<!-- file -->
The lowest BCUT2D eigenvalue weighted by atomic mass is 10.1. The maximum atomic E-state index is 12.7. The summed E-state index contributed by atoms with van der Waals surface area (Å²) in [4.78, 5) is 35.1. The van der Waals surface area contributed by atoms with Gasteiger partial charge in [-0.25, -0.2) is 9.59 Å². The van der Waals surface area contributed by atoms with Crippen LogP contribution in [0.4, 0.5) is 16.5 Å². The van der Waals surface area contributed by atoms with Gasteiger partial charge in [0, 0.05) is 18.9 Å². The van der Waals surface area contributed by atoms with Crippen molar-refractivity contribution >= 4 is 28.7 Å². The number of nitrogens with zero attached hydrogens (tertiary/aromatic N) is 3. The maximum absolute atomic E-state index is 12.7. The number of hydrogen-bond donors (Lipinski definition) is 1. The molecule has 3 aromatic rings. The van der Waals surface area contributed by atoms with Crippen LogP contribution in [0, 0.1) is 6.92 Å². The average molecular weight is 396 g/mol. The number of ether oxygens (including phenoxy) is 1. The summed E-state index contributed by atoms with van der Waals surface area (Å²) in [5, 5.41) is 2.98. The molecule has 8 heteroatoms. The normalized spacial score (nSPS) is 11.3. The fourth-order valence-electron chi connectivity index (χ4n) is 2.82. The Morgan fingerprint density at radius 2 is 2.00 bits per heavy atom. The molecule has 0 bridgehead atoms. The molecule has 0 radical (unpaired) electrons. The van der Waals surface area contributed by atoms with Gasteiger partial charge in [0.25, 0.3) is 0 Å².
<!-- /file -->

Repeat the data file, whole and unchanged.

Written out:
The lowest BCUT2D eigenvalue weighted by atomic mass is 10.1. The maximum atomic E-state index is 12.7. The summed E-state index contributed by atoms with van der Waals surface area (Å²) in [4.78, 5) is 35.1. The van der Waals surface area contributed by atoms with Gasteiger partial charge in [-0.25, -0.2) is 9.59 Å². The van der Waals surface area contributed by atoms with Crippen LogP contribution in [0.4, 0.5) is 16.5 Å². The van der Waals surface area contributed by atoms with Gasteiger partial charge in [0, 0.05) is 18.9 Å². The van der Waals surface area contributed by atoms with Crippen molar-refractivity contribution >= 4 is 28.7 Å². The number of nitrogens with zero attached hydrogens (tertiary/aromatic N) is 3. The maximum absolute atomic E-state index is 12.7. The number of hydrogen-bond donors (Lipinski definition) is 1. The molecule has 3 aromatic rings. The van der Waals surface area contributed by atoms with Crippen LogP contribution in [0, 0.1) is 6.92 Å². The average molecular weight is 396 g/mol. The number of ether oxygens (including phenoxy) is 1. The summed E-state index contributed by atoms with van der Waals surface area (Å²) in [5, 5.41) is 2.98. The molecule has 8 heteroatoms. The normalized spacial score (nSPS) is 11.3. The fourth-order valence-electron chi connectivity index (χ4n) is 2.82. The Morgan fingerprint density at radius 2 is 2.00 bits per heavy atom. The molecule has 0 bridgehead atoms. The molecule has 0 radical (unpaired) electrons. The van der Waals surface area contributed by atoms with Gasteiger partial charge in [0.25, 0.3) is 0 Å².